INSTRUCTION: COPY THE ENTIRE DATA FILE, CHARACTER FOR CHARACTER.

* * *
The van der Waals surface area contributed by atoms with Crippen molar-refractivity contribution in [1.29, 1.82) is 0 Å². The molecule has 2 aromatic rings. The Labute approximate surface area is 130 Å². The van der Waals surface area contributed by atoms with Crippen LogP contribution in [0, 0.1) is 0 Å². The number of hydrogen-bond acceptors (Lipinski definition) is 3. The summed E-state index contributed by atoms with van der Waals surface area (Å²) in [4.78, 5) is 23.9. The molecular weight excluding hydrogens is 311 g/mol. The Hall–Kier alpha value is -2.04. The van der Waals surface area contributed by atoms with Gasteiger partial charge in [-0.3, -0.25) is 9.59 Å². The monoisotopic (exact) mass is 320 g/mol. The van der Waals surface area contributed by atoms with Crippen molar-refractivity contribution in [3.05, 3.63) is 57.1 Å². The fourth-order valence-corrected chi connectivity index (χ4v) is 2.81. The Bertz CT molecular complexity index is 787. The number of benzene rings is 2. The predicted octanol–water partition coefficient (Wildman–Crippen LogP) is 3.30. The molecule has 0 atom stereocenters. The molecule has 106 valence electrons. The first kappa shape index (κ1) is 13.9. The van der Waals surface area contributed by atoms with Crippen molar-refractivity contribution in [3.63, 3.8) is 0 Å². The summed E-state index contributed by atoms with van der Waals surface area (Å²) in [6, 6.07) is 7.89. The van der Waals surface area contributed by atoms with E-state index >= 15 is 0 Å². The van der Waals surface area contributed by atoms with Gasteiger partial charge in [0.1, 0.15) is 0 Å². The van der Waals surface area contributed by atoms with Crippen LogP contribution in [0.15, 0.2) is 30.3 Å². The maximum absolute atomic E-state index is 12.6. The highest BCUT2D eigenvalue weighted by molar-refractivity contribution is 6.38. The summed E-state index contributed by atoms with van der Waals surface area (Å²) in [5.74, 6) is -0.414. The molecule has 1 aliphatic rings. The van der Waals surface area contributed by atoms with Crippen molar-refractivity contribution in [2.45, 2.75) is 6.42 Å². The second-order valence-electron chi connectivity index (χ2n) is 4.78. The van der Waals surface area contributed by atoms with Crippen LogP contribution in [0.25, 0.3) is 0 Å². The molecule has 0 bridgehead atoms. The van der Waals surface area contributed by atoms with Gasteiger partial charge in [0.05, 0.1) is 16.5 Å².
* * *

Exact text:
The van der Waals surface area contributed by atoms with Crippen molar-refractivity contribution in [1.29, 1.82) is 0 Å². The molecule has 2 aromatic rings. The Labute approximate surface area is 130 Å². The van der Waals surface area contributed by atoms with Crippen LogP contribution in [0, 0.1) is 0 Å². The number of hydrogen-bond acceptors (Lipinski definition) is 3. The summed E-state index contributed by atoms with van der Waals surface area (Å²) in [4.78, 5) is 23.9. The molecular weight excluding hydrogens is 311 g/mol. The Hall–Kier alpha value is -2.04. The van der Waals surface area contributed by atoms with Gasteiger partial charge in [-0.3, -0.25) is 9.59 Å². The monoisotopic (exact) mass is 320 g/mol. The van der Waals surface area contributed by atoms with Crippen molar-refractivity contribution in [3.05, 3.63) is 57.1 Å². The fourth-order valence-corrected chi connectivity index (χ4v) is 2.81. The Bertz CT molecular complexity index is 787. The number of benzene rings is 2. The predicted octanol–water partition coefficient (Wildman–Crippen LogP) is 3.30. The molecule has 0 atom stereocenters. The molecule has 106 valence electrons. The first kappa shape index (κ1) is 13.9. The van der Waals surface area contributed by atoms with Crippen molar-refractivity contribution in [3.63, 3.8) is 0 Å². The summed E-state index contributed by atoms with van der Waals surface area (Å²) in [6, 6.07) is 7.89. The van der Waals surface area contributed by atoms with E-state index >= 15 is 0 Å². The van der Waals surface area contributed by atoms with Gasteiger partial charge in [0.1, 0.15) is 0 Å². The van der Waals surface area contributed by atoms with Crippen LogP contribution in [0.15, 0.2) is 30.3 Å². The maximum absolute atomic E-state index is 12.6. The highest BCUT2D eigenvalue weighted by molar-refractivity contribution is 6.38. The summed E-state index contributed by atoms with van der Waals surface area (Å²) in [5.74, 6) is -0.414. The molecule has 1 aliphatic rings. The van der Waals surface area contributed by atoms with Crippen molar-refractivity contribution in [2.45, 2.75) is 6.42 Å². The second-order valence-electron chi connectivity index (χ2n) is 4.78. The van der Waals surface area contributed by atoms with Crippen LogP contribution in [0.25, 0.3) is 0 Å². The molecule has 0 bridgehead atoms. The van der Waals surface area contributed by atoms with Gasteiger partial charge in [0.05, 0.1) is 16.5 Å².